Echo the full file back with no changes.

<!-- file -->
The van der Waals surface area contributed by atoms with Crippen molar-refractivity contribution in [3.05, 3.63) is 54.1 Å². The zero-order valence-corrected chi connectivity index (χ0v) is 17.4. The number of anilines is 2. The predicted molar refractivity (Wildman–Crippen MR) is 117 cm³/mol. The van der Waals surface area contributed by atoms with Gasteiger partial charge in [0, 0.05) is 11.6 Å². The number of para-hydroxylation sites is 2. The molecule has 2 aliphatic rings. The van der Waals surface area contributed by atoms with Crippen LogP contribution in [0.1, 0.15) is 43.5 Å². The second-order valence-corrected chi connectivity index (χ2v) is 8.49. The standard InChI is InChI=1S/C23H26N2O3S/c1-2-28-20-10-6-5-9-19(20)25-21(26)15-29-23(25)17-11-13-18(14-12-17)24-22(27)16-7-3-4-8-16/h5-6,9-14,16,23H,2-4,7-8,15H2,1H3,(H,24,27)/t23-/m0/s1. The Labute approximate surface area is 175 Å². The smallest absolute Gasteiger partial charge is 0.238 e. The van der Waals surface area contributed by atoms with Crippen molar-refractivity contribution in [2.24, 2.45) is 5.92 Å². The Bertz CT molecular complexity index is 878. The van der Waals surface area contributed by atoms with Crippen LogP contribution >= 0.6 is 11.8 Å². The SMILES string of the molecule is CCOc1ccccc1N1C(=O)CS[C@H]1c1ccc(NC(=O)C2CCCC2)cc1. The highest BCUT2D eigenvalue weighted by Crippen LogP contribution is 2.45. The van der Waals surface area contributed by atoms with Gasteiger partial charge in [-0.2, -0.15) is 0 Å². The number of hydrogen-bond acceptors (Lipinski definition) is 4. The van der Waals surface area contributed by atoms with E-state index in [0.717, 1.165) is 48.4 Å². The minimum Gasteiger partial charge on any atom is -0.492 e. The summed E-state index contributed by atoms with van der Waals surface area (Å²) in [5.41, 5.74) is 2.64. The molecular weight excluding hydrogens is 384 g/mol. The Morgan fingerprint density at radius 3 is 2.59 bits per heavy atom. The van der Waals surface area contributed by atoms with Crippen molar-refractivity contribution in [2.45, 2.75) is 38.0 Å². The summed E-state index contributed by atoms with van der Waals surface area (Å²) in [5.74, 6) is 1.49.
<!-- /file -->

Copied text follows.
The van der Waals surface area contributed by atoms with Crippen molar-refractivity contribution in [3.05, 3.63) is 54.1 Å². The zero-order valence-corrected chi connectivity index (χ0v) is 17.4. The number of anilines is 2. The predicted molar refractivity (Wildman–Crippen MR) is 117 cm³/mol. The van der Waals surface area contributed by atoms with Gasteiger partial charge in [0, 0.05) is 11.6 Å². The number of para-hydroxylation sites is 2. The molecule has 2 aliphatic rings. The van der Waals surface area contributed by atoms with Crippen LogP contribution in [0.1, 0.15) is 43.5 Å². The second-order valence-corrected chi connectivity index (χ2v) is 8.49. The standard InChI is InChI=1S/C23H26N2O3S/c1-2-28-20-10-6-5-9-19(20)25-21(26)15-29-23(25)17-11-13-18(14-12-17)24-22(27)16-7-3-4-8-16/h5-6,9-14,16,23H,2-4,7-8,15H2,1H3,(H,24,27)/t23-/m0/s1. The Labute approximate surface area is 175 Å². The smallest absolute Gasteiger partial charge is 0.238 e. The van der Waals surface area contributed by atoms with Crippen molar-refractivity contribution in [2.24, 2.45) is 5.92 Å². The Bertz CT molecular complexity index is 878. The van der Waals surface area contributed by atoms with Crippen LogP contribution >= 0.6 is 11.8 Å². The SMILES string of the molecule is CCOc1ccccc1N1C(=O)CS[C@H]1c1ccc(NC(=O)C2CCCC2)cc1. The highest BCUT2D eigenvalue weighted by Crippen LogP contribution is 2.45. The van der Waals surface area contributed by atoms with Gasteiger partial charge in [-0.2, -0.15) is 0 Å². The number of hydrogen-bond acceptors (Lipinski definition) is 4. The van der Waals surface area contributed by atoms with E-state index in [0.717, 1.165) is 48.4 Å². The minimum Gasteiger partial charge on any atom is -0.492 e. The summed E-state index contributed by atoms with van der Waals surface area (Å²) in [5.41, 5.74) is 2.64. The molecular weight excluding hydrogens is 384 g/mol. The Morgan fingerprint density at radius 3 is 2.59 bits per heavy atom. The van der Waals surface area contributed by atoms with Crippen molar-refractivity contribution in [2.45, 2.75) is 38.0 Å². The summed E-state index contributed by atoms with van der Waals surface area (Å²) in [5.74, 6) is 1.49.